Because story is such a powerful device for making meaning, it has been called a teacher's best asset. The inherent structure of a story with causal links and elements of puzzle make it an important tool to weave the disparate threads of people and events into a memorable and engaging tapestry. However, as our population becomes increasingly more diverse and previously silenced people demand a voice, students are faced with a cacophony of stories often competing ones. In history class students should answer the question "What's the story?" but also answer, "What other stories are there? Why should I believe this story? Why tell this story?" This workshop will give strategies to harness the power of narrative to the curricular competencies to help students navigate a world of multiple stories and contribute using their own voices to democratic discussion. Participants will receive a copy of one of Nelson Education's new textbooks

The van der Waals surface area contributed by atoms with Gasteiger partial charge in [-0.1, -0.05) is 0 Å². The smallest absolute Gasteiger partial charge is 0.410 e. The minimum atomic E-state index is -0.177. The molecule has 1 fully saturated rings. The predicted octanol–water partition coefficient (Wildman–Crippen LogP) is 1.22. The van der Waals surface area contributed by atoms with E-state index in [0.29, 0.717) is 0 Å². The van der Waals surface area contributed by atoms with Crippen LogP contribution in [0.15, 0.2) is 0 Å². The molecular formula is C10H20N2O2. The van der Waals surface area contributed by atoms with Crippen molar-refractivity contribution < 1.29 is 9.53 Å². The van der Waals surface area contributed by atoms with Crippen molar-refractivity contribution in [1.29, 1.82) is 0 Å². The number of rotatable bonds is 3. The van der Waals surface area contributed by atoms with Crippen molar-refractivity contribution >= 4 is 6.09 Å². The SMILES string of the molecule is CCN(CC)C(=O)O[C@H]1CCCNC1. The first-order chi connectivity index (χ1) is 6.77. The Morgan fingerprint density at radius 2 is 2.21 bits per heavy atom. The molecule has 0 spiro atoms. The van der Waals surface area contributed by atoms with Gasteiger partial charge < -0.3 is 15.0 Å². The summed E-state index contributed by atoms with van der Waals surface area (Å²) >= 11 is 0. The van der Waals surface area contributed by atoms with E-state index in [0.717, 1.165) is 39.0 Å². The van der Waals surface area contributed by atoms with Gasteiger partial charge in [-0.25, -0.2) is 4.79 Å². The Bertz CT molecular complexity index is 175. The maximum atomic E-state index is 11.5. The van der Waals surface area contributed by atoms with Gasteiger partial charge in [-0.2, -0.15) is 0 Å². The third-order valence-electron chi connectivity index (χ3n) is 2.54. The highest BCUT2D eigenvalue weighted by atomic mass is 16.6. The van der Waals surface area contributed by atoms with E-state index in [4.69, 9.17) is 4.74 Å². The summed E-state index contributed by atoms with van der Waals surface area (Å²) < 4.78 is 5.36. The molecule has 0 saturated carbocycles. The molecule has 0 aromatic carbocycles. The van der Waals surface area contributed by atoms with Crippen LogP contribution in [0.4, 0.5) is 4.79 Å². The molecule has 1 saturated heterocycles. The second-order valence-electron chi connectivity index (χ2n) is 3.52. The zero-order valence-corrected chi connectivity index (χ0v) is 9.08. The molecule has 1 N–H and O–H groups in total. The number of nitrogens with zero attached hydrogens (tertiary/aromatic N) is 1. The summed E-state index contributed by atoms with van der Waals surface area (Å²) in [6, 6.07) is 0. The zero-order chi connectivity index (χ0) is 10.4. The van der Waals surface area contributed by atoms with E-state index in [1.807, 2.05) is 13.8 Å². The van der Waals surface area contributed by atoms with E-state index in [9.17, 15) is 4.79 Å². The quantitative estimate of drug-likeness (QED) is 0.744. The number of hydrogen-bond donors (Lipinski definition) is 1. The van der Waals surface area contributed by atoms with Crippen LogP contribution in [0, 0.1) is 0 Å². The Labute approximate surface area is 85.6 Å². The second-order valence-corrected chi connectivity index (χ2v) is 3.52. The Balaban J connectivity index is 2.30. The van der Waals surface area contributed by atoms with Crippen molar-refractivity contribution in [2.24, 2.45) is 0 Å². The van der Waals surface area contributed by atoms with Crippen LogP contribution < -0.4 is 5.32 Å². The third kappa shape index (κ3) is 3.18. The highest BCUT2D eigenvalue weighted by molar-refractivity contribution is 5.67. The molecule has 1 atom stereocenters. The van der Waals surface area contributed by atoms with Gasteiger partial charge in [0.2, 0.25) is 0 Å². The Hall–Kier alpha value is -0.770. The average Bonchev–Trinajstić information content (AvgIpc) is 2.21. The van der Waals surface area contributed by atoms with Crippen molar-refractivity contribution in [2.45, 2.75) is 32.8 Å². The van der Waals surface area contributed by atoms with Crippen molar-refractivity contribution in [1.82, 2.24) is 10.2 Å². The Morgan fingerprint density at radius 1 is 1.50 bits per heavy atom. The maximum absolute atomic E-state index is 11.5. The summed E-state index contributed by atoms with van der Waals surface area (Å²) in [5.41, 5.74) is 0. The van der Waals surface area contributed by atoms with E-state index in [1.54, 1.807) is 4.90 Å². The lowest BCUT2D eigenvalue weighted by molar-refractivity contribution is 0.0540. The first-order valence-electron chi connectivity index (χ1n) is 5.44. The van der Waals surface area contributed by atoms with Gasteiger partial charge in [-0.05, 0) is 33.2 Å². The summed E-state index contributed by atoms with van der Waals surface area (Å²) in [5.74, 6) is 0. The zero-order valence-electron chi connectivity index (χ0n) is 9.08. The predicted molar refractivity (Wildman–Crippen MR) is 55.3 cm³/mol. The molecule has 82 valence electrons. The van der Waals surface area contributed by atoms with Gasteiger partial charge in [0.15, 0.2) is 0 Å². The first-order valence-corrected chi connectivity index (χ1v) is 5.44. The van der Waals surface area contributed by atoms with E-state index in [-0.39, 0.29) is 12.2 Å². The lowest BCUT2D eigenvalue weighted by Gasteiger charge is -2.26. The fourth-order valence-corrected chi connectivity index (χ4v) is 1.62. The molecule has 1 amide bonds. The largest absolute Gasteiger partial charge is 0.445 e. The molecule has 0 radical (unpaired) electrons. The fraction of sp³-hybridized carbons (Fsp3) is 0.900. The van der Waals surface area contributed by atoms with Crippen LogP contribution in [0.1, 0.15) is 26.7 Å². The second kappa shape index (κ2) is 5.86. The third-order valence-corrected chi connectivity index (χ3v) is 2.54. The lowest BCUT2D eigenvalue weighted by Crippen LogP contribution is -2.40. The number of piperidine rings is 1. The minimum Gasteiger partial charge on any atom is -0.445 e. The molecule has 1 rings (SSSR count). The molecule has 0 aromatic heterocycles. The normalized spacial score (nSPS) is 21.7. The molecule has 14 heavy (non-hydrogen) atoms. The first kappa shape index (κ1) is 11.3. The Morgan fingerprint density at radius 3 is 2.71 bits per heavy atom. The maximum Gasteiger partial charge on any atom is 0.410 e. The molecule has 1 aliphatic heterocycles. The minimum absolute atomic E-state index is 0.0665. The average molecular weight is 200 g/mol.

grades 6 to 10 social studies
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Tom Morton taught for more than thirty years in Kabala, Montréal and Vancouver. During that time he received the Social Studies Teachers’ Association Teacher of the Year award, the Kron Award for Excellence in Holocaust Education, and the Governor-General’s Award for Excellence in Teaching Canadian History. With Peter Seixas he is co-author of The Big Six Historical Thinking Concepts (Nelson) and the author of Co-operative Learning and Social Studies: Towards Excellence and Equity (Kagan). He continues to give professional development presentations and write textbooks and website content for museums and Nelson Education.